Trump’s probable path to actual victory is via a slender electoral vote majority, with less than a majority of the popular vote, quite possibly aided by a third-party drain on Biden’s votes. Trump might indeed arrive at his swearing-in on Jan. 20, 2025, having been convicted, still facing trial in other cases — or both. And he would owe his political survival to religious fundamentalists and right-wing nationalists, who would staff key positions in his government. 

When I read the above, the fact is that if the Democrats could produce a candidate rather than an octogenarian, who is a known plagiarist and hence a person so bereft of ideas but duplicitous enough to hijack other people’s ideas without attribution, then it is not surprising that Trump is still in the race. I do not believe that America is a land with a sizeable minority of fundamentalists and right wing nationalists enough to give Trump a second term if his opponent was not Biden.

Biden may still have his marbles, but it is the presentation.  His face is a mask. An engaging smile is offset by a pale face under a wispy white thatch and hooded eyes where, as he walks, he dodders. He tries hard to appear younger, but he is 80 and it is inconceivable that he could withstand the decapitation of America, the climate tempest which is intensifying and the madness of Vladimir Putin. And then there is his son, unfair as the accusations may be, Hunter Biden is being weaponised.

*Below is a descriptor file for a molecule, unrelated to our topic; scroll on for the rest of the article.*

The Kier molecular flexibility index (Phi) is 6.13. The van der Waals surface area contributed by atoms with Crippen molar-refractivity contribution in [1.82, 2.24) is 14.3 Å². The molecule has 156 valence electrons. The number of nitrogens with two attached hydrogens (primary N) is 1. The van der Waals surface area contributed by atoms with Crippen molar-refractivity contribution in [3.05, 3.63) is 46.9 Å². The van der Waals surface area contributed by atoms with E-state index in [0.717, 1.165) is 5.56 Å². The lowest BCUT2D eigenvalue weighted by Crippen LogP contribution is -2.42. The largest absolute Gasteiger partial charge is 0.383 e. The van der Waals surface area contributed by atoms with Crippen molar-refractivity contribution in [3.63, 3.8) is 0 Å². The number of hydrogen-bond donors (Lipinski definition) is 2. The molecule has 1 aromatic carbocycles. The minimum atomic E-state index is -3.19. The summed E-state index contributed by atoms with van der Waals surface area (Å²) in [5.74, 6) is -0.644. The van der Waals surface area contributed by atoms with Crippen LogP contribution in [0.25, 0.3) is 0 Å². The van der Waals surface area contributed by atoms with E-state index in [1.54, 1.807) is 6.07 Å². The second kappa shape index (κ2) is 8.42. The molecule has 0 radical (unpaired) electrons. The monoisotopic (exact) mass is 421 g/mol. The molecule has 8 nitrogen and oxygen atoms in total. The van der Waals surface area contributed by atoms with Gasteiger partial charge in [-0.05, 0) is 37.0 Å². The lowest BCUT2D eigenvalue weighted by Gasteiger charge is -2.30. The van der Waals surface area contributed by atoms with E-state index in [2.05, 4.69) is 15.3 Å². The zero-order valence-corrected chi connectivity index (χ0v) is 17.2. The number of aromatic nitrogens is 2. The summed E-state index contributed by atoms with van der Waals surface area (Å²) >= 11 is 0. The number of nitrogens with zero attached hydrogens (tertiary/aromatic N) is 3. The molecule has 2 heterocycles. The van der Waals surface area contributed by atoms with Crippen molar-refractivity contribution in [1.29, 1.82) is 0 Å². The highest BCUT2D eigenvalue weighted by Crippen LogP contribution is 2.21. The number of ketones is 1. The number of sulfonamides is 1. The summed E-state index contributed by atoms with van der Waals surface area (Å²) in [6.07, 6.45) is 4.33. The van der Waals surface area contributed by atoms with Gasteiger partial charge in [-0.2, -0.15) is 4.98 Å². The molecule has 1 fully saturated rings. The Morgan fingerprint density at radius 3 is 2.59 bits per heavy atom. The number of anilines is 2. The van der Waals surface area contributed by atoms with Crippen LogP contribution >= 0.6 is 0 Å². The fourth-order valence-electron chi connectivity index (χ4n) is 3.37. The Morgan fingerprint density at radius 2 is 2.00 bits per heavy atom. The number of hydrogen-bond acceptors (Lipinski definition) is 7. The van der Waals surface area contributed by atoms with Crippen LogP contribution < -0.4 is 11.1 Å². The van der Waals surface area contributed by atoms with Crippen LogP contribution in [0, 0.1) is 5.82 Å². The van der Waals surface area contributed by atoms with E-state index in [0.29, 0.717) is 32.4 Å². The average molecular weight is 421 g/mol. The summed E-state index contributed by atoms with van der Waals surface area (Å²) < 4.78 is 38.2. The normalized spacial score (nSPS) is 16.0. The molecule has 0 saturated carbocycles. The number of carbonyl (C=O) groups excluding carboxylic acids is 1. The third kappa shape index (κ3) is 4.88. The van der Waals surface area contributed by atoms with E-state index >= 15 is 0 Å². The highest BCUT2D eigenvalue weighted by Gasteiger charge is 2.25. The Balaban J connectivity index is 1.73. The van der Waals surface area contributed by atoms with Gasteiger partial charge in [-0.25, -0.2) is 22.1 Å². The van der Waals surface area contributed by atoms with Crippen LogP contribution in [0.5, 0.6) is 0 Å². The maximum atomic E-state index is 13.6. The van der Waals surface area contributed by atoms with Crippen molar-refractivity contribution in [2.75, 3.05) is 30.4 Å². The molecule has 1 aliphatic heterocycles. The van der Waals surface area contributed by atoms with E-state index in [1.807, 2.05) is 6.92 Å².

So, to Biden, I think you should look at yourself and in the mirror there is a selfish old man. You the man, who catapulted Clarence Thomas into the Supreme Court by a sexist demolition of Anita Hill. Judgement appalling.  Has it improved?

Go, gracefully.

The problem is finding a Biden replacement at short notice. For all her good intentions, the Vice-president has not set world alight. But as I wrote in 2020, Amy Klobucher, Senator from Minnesota, was my personal choice. To which I now add Gretchen Widmer, the Governor of Michigan. Both would withstand the bluster of Trump, but I wonder whether America is ready for a woman President.

If they are, either of these women would make very good Presidents, but then I am a long way away – and perhaps too prejudiced, unable to abide Biden, but objective enough to believe this current President is just too old. That is the overwhelming problem given that it will soon be impossible to change. Thus, the choice of the Vice-Presidential candidate will be crucial, even if unfair perception of senility propagated by Trump does not render Biden prematurely dead.

Once upon a Time along the Dawson

Records of the Yiman mainly concern the Hornet Bank massacre which took place on 27 October 1857. The incident took at a site known as “Goongarry” which had been squatted by the Scottish immigrant Andrew Scott who had applied for a tender over this area of Yiman traditional land in late 1853. It has been assumed, on the basis of settler practice, that Scott had occupied this stretch of territory at least a year before that date.

Though Scott’s tender was approved four years later, he leased the property to a shipwright John Fraser in March 1854. Fraser died later that year of pneumonia, and the lease was continued by his wife, 5 sons and 4 daughters, who, disregarding Scott’s advice not to allow blacks anywhere near the holding, befriended the local Yiman, since they had experience earlier of friendly Aboriginal workers on various stations on the Darling Downs. The family also employed a tutor Mr. Neagle. According to the account of the sole survivor Sylvester Fraser who managed to hide after being skulled by a nulla nulla, they had been attacked either at dawn or according to other accounts just as the full moon rose, by roughly 100 tribesmen. The three oldest girls were raped before being killed – Wikipedia